Weekly Feature

2018-05-17 / Editorial

Changes seen with county leadership’s new majority

Erie County Legislator

As you may be aware, control of the Erie County Legislature switched in 2018. So far, it has been interesting. Oftentimes, the leadership of the new majority, moves items to placate political interests, not necessarily those of taxpayers. Other times, they attempt to prevent votes when they might fail. The difference depends on whether the issue is being pushed by the county executive and if there are enough votes to support his wishes

During our last session in April, the new majority forced a vote on two large-impact local laws. First was a “minor” language change to the county’s existing Apprenticeship Law, and second was the creation of a countywide Fair Housing Law. The new majority previously attempted to vote on these without discussion, but my efforts working across the aisle forced committee discussions. During committee, we heard from parties who would be affected. While not everyone was able to agree completely during the short time allotted, each seemed to believe we could reach consensus if we had additional discussions. However, the new majority didn’t care.

The change to the Apprenticeship Law was “minor” in terms of length, but major in terms of effect. Erie County has had an Apprenticeship Law since 2006, and it had been working well. We heard from union and nonunion contractors who agreed to one aspect of the amendment but were just a little apart on the other. Each side agreed that with more time it was likely that consensus could be built. Unfortunately, the new majority moved the flawed law for approval.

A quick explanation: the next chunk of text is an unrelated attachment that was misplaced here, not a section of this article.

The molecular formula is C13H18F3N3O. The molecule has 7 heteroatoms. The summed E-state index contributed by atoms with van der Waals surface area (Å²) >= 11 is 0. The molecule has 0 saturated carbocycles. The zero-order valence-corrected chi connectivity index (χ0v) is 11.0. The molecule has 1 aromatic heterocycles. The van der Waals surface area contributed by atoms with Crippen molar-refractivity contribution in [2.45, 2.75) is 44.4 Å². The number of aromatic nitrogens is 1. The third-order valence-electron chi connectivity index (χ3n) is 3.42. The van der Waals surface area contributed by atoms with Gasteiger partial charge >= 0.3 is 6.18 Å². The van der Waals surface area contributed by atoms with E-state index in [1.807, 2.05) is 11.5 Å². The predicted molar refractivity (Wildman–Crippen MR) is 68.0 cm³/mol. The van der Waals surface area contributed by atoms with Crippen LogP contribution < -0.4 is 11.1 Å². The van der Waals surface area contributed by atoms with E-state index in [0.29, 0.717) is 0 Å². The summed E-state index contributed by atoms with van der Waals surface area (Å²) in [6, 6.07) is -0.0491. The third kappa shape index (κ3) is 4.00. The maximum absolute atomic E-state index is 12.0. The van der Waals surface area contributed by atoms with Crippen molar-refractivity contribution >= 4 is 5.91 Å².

The Fair Housing Law added to existing federal and state laws that prevent discrimination. The additions prevent discrimination on gender identity and source of income. Additionally, the law creates a Fair Housing Board and allows anyone —regardless of if they have been aggrieved — to bring a complaint against a landlord. I argued that the way complaints are handled under the new Fair Housing Board created more governmental bureaucracy. I also argued that allowing anyone to bring a complaint, even if they had never been aggrieved, was dangerous and potentially unconstitutional. While many of my colleagues agreed, they cared only about passing the law during April — the 50th anniversary of the federal Fair Housing Law. Rather than work out a valid law without additional bureaucracies and potential constitutional issues, they cared more about the date on the calendar. It was disappointing.

Last week, two items were up for a vote, but the county executive did not have the support of a majority of legislators. Consequently, the legislature chairman attempted to prevent a vote. These items increased the starting salary of a senior executive assistant to $114,000 and increased the county’s “emergency credit card” fund by $10,000. This fund previously included purchases of gift cards, pizza and a “Mrs. Claus” costume — hardly “emergencies.” I did not support either of these items, and in speaking to my colleagues, determined that neither did a bipartisan majority. I was able to put these items up for a vote where they were ultimately defeated. I was pleased to be able to work with other legislators to do what was in the best interest of taxpayers.

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